The Board will be able to conduct investigations and appoint inspectors.  Findings include improper conduct, poor professional performance and breach of registration requirements.  Possible sanctions will range from advice / admonishment up to suspension and erasure from the register with the more serious sanctions requiring High Court confirmation, mirroring that of other professional regulatory bodies.

A separate appeals committee will be established to deal with appeals by members / applicants who are adversely affected by a decision of the Admissions and Registration board.

The date of pre-legislative scrutiny is yet to be determined.

Irish Aviation Authority (Amendment) Bill

Work is said to be underway with respect to Pre-Legislative Scrutiny of this bill which aims to amend existing legislation dating from 1997 "to extend the existing powers of the IAA, with regard to its safety regulation function, to recoup costs through fees and charges for its aviation security regulation functions".  It is also planned to recognise the IAA's role in compliance monitoring under Annex 17 of the Chicago Convention which deals with security of civil aviation.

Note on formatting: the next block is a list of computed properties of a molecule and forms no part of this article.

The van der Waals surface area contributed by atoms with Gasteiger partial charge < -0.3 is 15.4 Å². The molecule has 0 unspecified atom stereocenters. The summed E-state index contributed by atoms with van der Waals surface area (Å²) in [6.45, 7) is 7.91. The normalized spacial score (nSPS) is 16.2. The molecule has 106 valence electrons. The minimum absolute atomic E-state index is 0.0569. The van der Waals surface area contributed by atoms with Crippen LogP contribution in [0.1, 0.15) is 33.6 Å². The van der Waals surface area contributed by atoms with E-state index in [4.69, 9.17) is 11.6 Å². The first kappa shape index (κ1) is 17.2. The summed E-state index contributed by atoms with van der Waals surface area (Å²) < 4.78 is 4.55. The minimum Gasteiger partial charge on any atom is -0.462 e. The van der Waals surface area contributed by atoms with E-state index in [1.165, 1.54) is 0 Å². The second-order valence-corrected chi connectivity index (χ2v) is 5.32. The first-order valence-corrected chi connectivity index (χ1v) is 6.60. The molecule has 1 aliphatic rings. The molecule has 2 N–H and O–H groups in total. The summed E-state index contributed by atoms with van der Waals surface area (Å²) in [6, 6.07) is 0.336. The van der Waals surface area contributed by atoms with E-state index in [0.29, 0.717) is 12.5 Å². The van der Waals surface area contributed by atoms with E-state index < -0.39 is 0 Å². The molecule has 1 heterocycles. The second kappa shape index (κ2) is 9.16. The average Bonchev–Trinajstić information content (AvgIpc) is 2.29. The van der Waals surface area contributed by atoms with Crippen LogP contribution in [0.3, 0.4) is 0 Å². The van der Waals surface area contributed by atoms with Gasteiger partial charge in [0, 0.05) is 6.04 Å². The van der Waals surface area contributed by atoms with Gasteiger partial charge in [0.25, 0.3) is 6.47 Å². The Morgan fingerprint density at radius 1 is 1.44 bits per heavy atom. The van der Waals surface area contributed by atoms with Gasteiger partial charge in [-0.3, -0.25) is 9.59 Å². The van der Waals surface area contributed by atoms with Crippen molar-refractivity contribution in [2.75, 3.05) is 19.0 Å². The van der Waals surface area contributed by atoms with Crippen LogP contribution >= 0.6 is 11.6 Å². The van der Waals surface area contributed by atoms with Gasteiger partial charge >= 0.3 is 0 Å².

It should be noted that this bill was assigned a similar status in the Spring / Summer 2017 Legislative programme so its progress in this session remains to be seen.

Other Legislation

73 other pieces of legislation are listed in the programme, each at varying stages of progress.  It is unclear whether any of these will make any significant progress in the current session. The following are included in this section:

Greyhound Industry (Amendment) Bill

The heads of bill were approved in March 2017 and pre-legislative scrutiny has also taken place but this is not designated as a priority for the government in the current session.  This will update the 1958 Act and is intended to "ensure that the principles of good governance and regulation are clearly laid down in primary legislation".  Among the main amendments will be: